Finally, there's the Epic Edition, which has everything mentioned before, in addition to 30 days of game time, the Anima Wyrmling pet, a new Hearthstone animation, and a cosmetic weapon enchant effect.

We don't know when World of Warcraft: Shadowlands will launch, but Blizzard says it's coming sometime in 2020.

Permalink to story.

 

Achaios

TS Rookie
Dear Tech Spot,

I am Greek (proud) and I registered just to post this.

Ion's surname is Hazzi-kostas NOT Hazzi-Toskas.

A former General of the Greek Army was surnamed Toskas. It's really funny to see that someone would confuse him with Ion.

For those wondering, the first part of Ion's surname means that one of his ancestors had completed a holy pilgrimage to Jerusalem and received the honorific title "hazzi" to his surname, a prestigious title in the Ottoman and Byzantine Empires to have. The latter part of his surname, "kostas", comes from the given name "Konstantinos" a common name in the Byzantine Empire, borne by 13 Emperors no less, and countless common people. It is still common in Greece today.

Hope this helps. I am sure his surname always made you wonder.
 

Polycount

TS Evangelist
Staff member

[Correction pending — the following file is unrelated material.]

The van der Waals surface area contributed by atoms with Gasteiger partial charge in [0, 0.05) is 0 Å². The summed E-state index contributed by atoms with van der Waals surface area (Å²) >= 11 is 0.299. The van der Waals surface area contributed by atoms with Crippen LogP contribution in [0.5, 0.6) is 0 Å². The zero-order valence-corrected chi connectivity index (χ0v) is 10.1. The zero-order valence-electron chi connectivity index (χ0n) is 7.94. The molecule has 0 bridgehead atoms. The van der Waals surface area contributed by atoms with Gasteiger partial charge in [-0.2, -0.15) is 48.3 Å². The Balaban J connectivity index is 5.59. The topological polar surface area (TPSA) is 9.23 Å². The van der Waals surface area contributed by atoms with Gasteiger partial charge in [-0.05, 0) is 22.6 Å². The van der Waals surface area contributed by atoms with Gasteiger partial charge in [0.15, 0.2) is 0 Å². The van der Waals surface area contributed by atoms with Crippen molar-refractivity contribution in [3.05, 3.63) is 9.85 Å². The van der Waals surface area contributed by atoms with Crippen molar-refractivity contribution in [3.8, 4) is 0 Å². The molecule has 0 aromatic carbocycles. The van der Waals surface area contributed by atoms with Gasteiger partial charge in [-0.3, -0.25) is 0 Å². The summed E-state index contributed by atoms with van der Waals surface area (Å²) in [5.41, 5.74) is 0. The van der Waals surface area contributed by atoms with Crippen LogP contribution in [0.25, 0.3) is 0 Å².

Dear Tech Spot,

I am Greek (proud) and I registered just to post this.

Ion's surname is Hazzi-kostas NOT Hazzi-Toskas.

A former General of the Greek Army was surnamed Toskas. It's really funny to see that someone would confuse him with Ion.

For those wondering, the first part of Ion's surname means that one of his ancestors had completed a holy pilgrimage to Jerusalem and received the honorific title "hazzi" to his surname, a prestigious title in the Ottoman and Byzantine Empires to have. The latter part of his surname, "kostas", comes from the given name "Konstantinos" a common name in the Byzantine Empire, borne by 13 Emperors no less, and countless common people. It is still common in Greece today.

Hope this helps. I am sure his surname always made you wonder.
Appreciate the correction! And thank you for the background. I've always thought Ion's name is pretty cool (though I've never been able to spell it properly :C ), and it's nice to know what it comes from.
 

Hexic

TS Evangelist
Dear Tech Spot,

I am Greek (proud) and I registered just to post this.

Ion's surname is Hazzi-kostas NOT Hazzi-Toskas.

A former General of the Greek Army was surnamed Toskas. It's really funny to see that someone would confuse him with Ion.

For those wondering, the first part of Ion's surname means that one of his ancestors had completed a holy pilgrimage to Jerusalem and received the honorific title "hazzi" to his surname, a prestigious title in the Ottoman and Byzantine Empires to have. The latter part of his surname, "kostas", comes from the given name "Konstantinos" a common name in the Byzantine Empire, borne by 13 Emperors no less, and countless common people. It is still common in Greece today.

Hope this helps. I am sure his surname always made you wonder.
Holy crap. You want in my DND group? Mostly serious question.